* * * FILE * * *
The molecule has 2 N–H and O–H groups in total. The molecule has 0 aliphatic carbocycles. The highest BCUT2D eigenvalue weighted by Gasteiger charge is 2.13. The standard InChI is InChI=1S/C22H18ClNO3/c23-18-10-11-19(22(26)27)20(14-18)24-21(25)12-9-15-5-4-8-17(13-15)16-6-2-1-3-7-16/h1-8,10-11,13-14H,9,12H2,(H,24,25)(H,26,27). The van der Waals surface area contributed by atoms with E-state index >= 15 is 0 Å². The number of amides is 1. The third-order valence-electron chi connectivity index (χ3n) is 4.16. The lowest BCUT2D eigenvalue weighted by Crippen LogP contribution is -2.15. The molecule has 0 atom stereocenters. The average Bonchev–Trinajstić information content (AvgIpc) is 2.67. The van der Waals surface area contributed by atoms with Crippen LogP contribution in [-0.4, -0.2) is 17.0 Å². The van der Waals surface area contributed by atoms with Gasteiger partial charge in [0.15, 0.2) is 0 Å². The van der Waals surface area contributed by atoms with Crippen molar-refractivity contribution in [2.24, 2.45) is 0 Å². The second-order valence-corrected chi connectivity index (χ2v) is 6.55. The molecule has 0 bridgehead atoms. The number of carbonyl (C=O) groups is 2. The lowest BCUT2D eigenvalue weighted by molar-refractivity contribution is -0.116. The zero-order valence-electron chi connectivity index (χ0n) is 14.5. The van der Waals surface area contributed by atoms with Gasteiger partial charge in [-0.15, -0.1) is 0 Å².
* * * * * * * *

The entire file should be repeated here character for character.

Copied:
The molecule has 2 N–H and O–H groups in total. The molecule has 0 aliphatic carbocycles. The highest BCUT2D eigenvalue weighted by Gasteiger charge is 2.13. The standard InChI is InChI=1S/C22H18ClNO3/c23-18-10-11-19(22(26)27)20(14-18)24-21(25)12-9-15-5-4-8-17(13-15)16-6-2-1-3-7-16/h1-8,10-11,13-14H,9,12H2,(H,24,25)(H,26,27). The van der Waals surface area contributed by atoms with E-state index >= 15 is 0 Å². The number of amides is 1. The third-order valence-electron chi connectivity index (χ3n) is 4.16. The lowest BCUT2D eigenvalue weighted by Crippen LogP contribution is -2.15. The molecule has 0 atom stereocenters. The average Bonchev–Trinajstić information content (AvgIpc) is 2.67. The van der Waals surface area contributed by atoms with Crippen LogP contribution in [-0.4, -0.2) is 17.0 Å². The van der Waals surface area contributed by atoms with Gasteiger partial charge in [0.15, 0.2) is 0 Å². The van der Waals surface area contributed by atoms with Crippen molar-refractivity contribution in [2.24, 2.45) is 0 Å². The second-order valence-corrected chi connectivity index (χ2v) is 6.55. The molecule has 0 bridgehead atoms. The number of carbonyl (C=O) groups is 2. The lowest BCUT2D eigenvalue weighted by molar-refractivity contribution is -0.116. The zero-order valence-electron chi connectivity index (χ0n) is 14.5. The van der Waals surface area contributed by atoms with Gasteiger partial charge in [-0.15, -0.1) is 0 Å².